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Topic Guide: Women's Suffrage

Image showing a collage featuring a poster of Joan of Arc with the title The Suffragette on a colourful background

Suffragette poster used in a mixed media painting

© reproduced with the permission of Parliament

    • It might seem difficult to believe now, but it was only in the last 100 years that women in the UK achieved the right to vote, also known as suffrage. The women who campaigned for the right to vote were known by two names, Suffragists and Suffragettes.

      Suffragists is the name given to women who campaigned for the right to vote in peaceful and legal ways. Suffragettes on the other hand, believed that women needed to employ a more millitant approach, they were not afraid to break the law.

      This topic guide to women's suffrage covers: Emmeline Pankhurst, Civil Disobedience, Emily Wilding Davison, The Pilgrimage March and Souvenirs and Memorabilia.

      Millicent Fawcett
      Millicent Fawcett was president of the National Union of Women's Suffrage Societies (NUWSS). She believed that the best way to achieve votes for women was to show that they could be 'good' citizens. She employed law-abiding and non-violent means to gain the vote, including petitions, letters to MP's and marches, some of which had over 50,000 women at them.

      Emmeline Pankhurst
      Along with her daughters Christabel, Adela and Sylvia, Emmeline Pankhurst was a suffragette. They split from the NUWSS in 1903 and founded the Women’s Social and Political Union (WSPU) in Manchester, bringing new life to the campaign for 'votes for women'. Suffragettes believed in 'Deeds not Words' and used illegal tactics to put pressure on Parliament to grant them the vote. You can find out more about the WSPU at the Museum of London.

      The Pankhursts also produced a newspaper to help promote their cause. You can see a poster for 'The Suffragette' at the V&A.

      Civil Disobedience
      The deeds performed by suffragettes included rallies, demonstrations and even acts of civil disobedience. These ranged from seemingly mild acts such as defacing pennies (such as this one from the British Museum) to smashing windows!

      The Museum of London has a nice example of a toffee hammer, a hammer for breaking up sheets of hard toffee. Suffragettes used these to smash windows because they were easy to conceal in their clothes.

      Some suffragettes decided to take this further, with acts of serious vandalism. On the 10th March 1914, Mary Richardson attacked a painting called the Rokeby Venus with a knife. Listen to the SoundCloud clip below for a clip from the BBC World Service about the attack.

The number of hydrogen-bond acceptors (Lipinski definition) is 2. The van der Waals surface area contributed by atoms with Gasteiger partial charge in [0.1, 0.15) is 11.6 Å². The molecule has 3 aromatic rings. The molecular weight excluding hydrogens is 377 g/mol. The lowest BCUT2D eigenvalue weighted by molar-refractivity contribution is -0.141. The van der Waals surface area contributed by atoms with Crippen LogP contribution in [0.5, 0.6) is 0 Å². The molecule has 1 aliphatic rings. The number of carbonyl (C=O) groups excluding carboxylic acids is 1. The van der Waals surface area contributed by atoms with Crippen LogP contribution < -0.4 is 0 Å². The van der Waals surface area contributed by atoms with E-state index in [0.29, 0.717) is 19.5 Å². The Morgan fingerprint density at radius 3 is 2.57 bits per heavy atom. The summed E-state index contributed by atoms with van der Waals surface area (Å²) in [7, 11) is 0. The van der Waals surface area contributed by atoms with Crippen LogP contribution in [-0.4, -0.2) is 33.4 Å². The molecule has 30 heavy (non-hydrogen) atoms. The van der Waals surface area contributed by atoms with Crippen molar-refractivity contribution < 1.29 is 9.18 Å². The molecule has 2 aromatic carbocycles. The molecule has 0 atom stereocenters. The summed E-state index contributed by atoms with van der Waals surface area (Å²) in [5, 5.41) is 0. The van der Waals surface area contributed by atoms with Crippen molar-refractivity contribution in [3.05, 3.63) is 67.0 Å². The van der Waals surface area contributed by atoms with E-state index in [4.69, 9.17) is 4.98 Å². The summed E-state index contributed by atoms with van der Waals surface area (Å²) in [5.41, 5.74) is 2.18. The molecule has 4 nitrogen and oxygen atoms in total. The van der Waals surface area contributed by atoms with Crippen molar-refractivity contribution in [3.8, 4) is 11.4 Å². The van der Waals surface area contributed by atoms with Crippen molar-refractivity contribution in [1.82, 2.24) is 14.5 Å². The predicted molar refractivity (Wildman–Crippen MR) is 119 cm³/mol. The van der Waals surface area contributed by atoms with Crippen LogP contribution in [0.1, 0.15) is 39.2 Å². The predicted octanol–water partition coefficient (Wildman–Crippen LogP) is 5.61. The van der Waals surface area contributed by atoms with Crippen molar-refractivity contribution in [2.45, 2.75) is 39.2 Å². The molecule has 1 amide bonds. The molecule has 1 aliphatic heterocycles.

The painting was restored, and you can still see it today at the National Gallery.

      Emily Wilding Davison

      Emily Wilding Davison was another suffragette who became notorious for her deeds, including hiding in the Houses of Parliament. This was commemorated by a plaque on the door of the cupboard she hid in.

      Emily’s most infamous act came in 1911 when she threw herself under the King’s Horse at the Royal Derby, attempting to raise awareness of the suffragette movement. She was knocked unconscious and died a few days later. You can see footage of this moment near the end of the video below from British Pathé.


      The London School of Economics has an online exhibition exploring Emily’s life using objects related to her, including her return ticket home from the races. This ticket has led some people to think that she did not intend to kill herself that day.

      The Pilgrimage March...
      In July 1913 the NUWSS organised a peaceful march from seventeen cities and towns in the UK to London. The women organising this march didn't believe in the illegal tactics of the Suffragettes and they wanted to show the peaceful, law-abiding side of the movement.

      Women (and men) from across the UK walked, cycled and rode horses to reach London's Hyde Park on 26th July, 1913. You can see some maps of their route over on the National Archives website. Over 50,000 people met there to show the government that they wanted voting rights for women.

      Souvenirs and Memorabilia
      Because the suffragettes wanted to promote their cause as much as possible, they created lots of souvenirs, including jewellery, posters and accessories, such as this scarf from the V&A.

      The People’s History Museum in Manchester holds a replica of a game called Pank-a-Squith, produced by suffragettes, that was designed to teach people about the issues surrounding the campaign. You can find out more about the game here.


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